21 March 2000
CORPORATE VENTURING SCHEME
Summary of measures
Further improvements to the Corporate Venturing Scheme were announced today, following consultation on draft clauses. The Scheme will be introduced from 1 April 2000.
1. The new Corporate Venturing Scheme is a tax incentive scheme which is being introduced to encourage companies to invest in small higher risk trading companies and to form wider corporate venturing relationships. The Scheme will allow investor companies to:
· obtain corporation tax relief at 20 per cent on amounts invested in new ordinary shares held for at least 3 years;
· defer tax on any gain made on corporate venturing investments which are reinvested in another shareholding under the Scheme;
· claim relief against income for capital losses (net of corporation tax relief) on disposals of shares.
2. As a result of consultation on draft clauses published last December further improvements have been made to the Scheme, as follows:
Licence Fees and Royalties
Small companies which obtain a substantial proportion of their income from licence fees and royalties are excluded from the Scheme, but an exception is made where royalties and licence fees arise from intellectual property which the company has itself created. The scope of this provision is being widened by
· including royalties and licence fees from intangible assets of any kind;
· requiring that the company should have created the greater part of the intangible asset being exploited rather than the entirety;
· dispensing with the requirement that the intellectual property must have been created within the 2 years preceding the issue of the shares.
These changes will also apply to the Enterprise Investment Scheme and Venture Capital Trust scheme, where existing provisions are being amended in line with the Corporate Venturing Scheme (see Budget Notes REVBN1B) and to Enterprise Management Incentives.
Definition of “control”
A corporate venturer cannot obtain tax relief under the Scheme if it controls the small company in which it has invested. The definition of “control” used for this purpose is being modified in two ways:
· the test of control already leaves out of account certain fixed rate preference shares. This is being extended so that preference shares where the rate is pre-determined but can vary in line with interest rates and certain indices will be left out of account, together with preference shares where there is an initial dividend holiday before a fixed rate becomes payable.
· the test of control allows the shareholdings of connected persons to be aggregated with that of the corporate venturer in determining whether the corporate venturer controls the small company. The directors of a corporate venturer are regarded as “connected” for this purpose but its employees will now be excluded.
Minimum shareholding by individuals
For a small company to qualify under the Scheme, a proportion of its ordinary share capital must be held by individuals. This helps to target the Scheme on independent companies. The proportion is being reduced from 30 per cent of the ordinary share capital to 20 per cent.
Maximum shareholding by corporate venturer
For a corporate venturer to qualify under the Scheme its maximum stake in the small company must not exceed 30 per cent. The way this is measured is being changed so that only ordinary share capital, and share and loan capital which can be converted into ordinary share capital, will count towards this limit.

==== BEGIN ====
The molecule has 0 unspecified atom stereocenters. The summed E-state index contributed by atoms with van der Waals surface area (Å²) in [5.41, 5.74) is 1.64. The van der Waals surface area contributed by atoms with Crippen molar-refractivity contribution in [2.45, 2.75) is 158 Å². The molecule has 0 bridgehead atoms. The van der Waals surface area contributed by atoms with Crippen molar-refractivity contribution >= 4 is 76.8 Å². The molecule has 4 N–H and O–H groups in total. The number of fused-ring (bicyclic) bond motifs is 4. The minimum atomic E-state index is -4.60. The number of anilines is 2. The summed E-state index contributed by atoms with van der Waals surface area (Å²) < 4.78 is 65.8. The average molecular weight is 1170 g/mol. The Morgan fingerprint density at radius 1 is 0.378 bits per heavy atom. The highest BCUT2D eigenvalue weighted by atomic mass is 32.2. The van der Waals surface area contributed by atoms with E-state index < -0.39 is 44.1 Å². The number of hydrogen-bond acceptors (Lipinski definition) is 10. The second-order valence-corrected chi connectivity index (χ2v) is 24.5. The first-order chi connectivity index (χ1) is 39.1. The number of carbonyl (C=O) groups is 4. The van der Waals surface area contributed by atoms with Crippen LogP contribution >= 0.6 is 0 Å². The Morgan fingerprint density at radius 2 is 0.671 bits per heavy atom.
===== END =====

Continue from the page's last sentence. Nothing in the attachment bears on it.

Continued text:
Unquoted company requirement
Only investments in unquoted companies can qualify for the tax reliefs provided by the Scheme. However this requirement has been modified by providing that as long as the small company is unquoted at the time the shares are issued and there are no arrangements in place or planned at that time for seeking a listing, relief will not be withdrawn if the company subsequently becomes quoted within the three year period for which the shares must be held.
The Scheme makes provision to safeguard relief when a small company in which an investment has been made goes into liquidation by ensuring that it continues to be a qualifying company if it would otherwise meet the requirements of the Scheme. This provision is being extended to provide similar protection when a small company goes into receivership and would, on that account only, fail to meet the qualifying conditions of the Scheme. Parallel changes are being made to the Enterprise Investment Scheme and Venture Capital Trust scheme (see REVBN1B on these schemes).
3. A formal Regulatory Impact Assessment will not be issued as comments received from potential users indicated that the compliance costs of the Scheme are likely to be small. Guidance on the Scheme will be issued in the summer.
1. The Inland Revenue issued a technical note outlining the proposed Scheme at the time of the March 1999 Budget. Following a period of consultation a number of changes and enhancements to the scheme were announced in the Pre-Budget Report (Press Release of 10 November). Draft clauses were issued under cover of a further press release on 22 December for a second period of consultation. The proposals now being made reflect the outcome of this further consultation.
2. The small higher risk trading companies which the Scheme is intended to benefit are defined in the same way as for the Enterprise Investment Scheme and for Venture Capital Trusts. Broadly they must be unquoted trading companies with gross assets of no more than £15 million immediately before the issue of the shares or £16 million immediately afterwards.
3. The cost of the scheme is forecast to build up from £5 million in 2000/01 to £100 million in a full year.
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